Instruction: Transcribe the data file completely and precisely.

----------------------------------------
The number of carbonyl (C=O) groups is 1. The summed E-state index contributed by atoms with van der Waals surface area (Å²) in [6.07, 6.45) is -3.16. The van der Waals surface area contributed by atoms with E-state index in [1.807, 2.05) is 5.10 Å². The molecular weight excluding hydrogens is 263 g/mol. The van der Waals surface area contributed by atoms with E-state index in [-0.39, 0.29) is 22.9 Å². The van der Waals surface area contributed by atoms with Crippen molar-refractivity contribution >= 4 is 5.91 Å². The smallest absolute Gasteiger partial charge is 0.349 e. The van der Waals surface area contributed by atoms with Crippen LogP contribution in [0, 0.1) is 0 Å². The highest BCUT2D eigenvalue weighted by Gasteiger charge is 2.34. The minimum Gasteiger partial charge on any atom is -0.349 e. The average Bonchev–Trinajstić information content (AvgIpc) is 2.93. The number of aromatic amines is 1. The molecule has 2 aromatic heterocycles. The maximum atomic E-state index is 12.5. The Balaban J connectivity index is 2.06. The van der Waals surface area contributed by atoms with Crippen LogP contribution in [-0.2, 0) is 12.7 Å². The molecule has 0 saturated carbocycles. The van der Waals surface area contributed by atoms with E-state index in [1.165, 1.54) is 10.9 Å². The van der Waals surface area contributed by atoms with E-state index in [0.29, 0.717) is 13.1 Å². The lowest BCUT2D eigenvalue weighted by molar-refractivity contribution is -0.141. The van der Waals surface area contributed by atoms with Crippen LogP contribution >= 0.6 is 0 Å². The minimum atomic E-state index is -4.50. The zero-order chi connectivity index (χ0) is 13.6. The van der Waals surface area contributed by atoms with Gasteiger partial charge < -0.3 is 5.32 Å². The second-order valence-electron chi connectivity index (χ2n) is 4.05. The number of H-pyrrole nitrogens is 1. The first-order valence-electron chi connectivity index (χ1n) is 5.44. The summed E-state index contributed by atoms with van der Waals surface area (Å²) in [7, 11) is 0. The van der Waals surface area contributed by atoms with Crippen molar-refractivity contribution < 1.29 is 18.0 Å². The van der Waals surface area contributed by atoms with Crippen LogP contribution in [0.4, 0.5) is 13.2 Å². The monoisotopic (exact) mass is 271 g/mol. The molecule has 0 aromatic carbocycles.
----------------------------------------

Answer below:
The number of carbonyl (C=O) groups is 1. The summed E-state index contributed by atoms with van der Waals surface area (Å²) in [6.07, 6.45) is -3.16. The van der Waals surface area contributed by atoms with E-state index in [1.807, 2.05) is 5.10 Å². The molecular weight excluding hydrogens is 263 g/mol. The van der Waals surface area contributed by atoms with E-state index in [-0.39, 0.29) is 22.9 Å². The van der Waals surface area contributed by atoms with Crippen molar-refractivity contribution >= 4 is 5.91 Å². The smallest absolute Gasteiger partial charge is 0.349 e. The van der Waals surface area contributed by atoms with Crippen LogP contribution in [0, 0.1) is 0 Å². The highest BCUT2D eigenvalue weighted by Gasteiger charge is 2.34. The minimum Gasteiger partial charge on any atom is -0.349 e. The average Bonchev–Trinajstić information content (AvgIpc) is 2.93. The number of aromatic amines is 1. The molecule has 2 aromatic heterocycles. The maximum atomic E-state index is 12.5. The Balaban J connectivity index is 2.06. The van der Waals surface area contributed by atoms with Crippen LogP contribution in [-0.2, 0) is 12.7 Å². The molecule has 0 saturated carbocycles. The van der Waals surface area contributed by atoms with E-state index in [1.165, 1.54) is 10.9 Å². The van der Waals surface area contributed by atoms with E-state index in [0.29, 0.717) is 13.1 Å². The lowest BCUT2D eigenvalue weighted by molar-refractivity contribution is -0.141. The van der Waals surface area contributed by atoms with Crippen LogP contribution >= 0.6 is 0 Å². The minimum atomic E-state index is -4.50. The zero-order chi connectivity index (χ0) is 13.6. The van der Waals surface area contributed by atoms with Gasteiger partial charge < -0.3 is 5.32 Å². The second-order valence-electron chi connectivity index (χ2n) is 4.05. The number of H-pyrrole nitrogens is 1. The first-order valence-electron chi connectivity index (χ1n) is 5.44. The summed E-state index contributed by atoms with van der Waals surface area (Å²) in [7, 11) is 0. The van der Waals surface area contributed by atoms with Crippen molar-refractivity contribution < 1.29 is 18.0 Å². The van der Waals surface area contributed by atoms with Crippen LogP contribution in [0.4, 0.5) is 13.2 Å². The monoisotopic (exact) mass is 271 g/mol. The molecule has 0 aromatic carbocycles.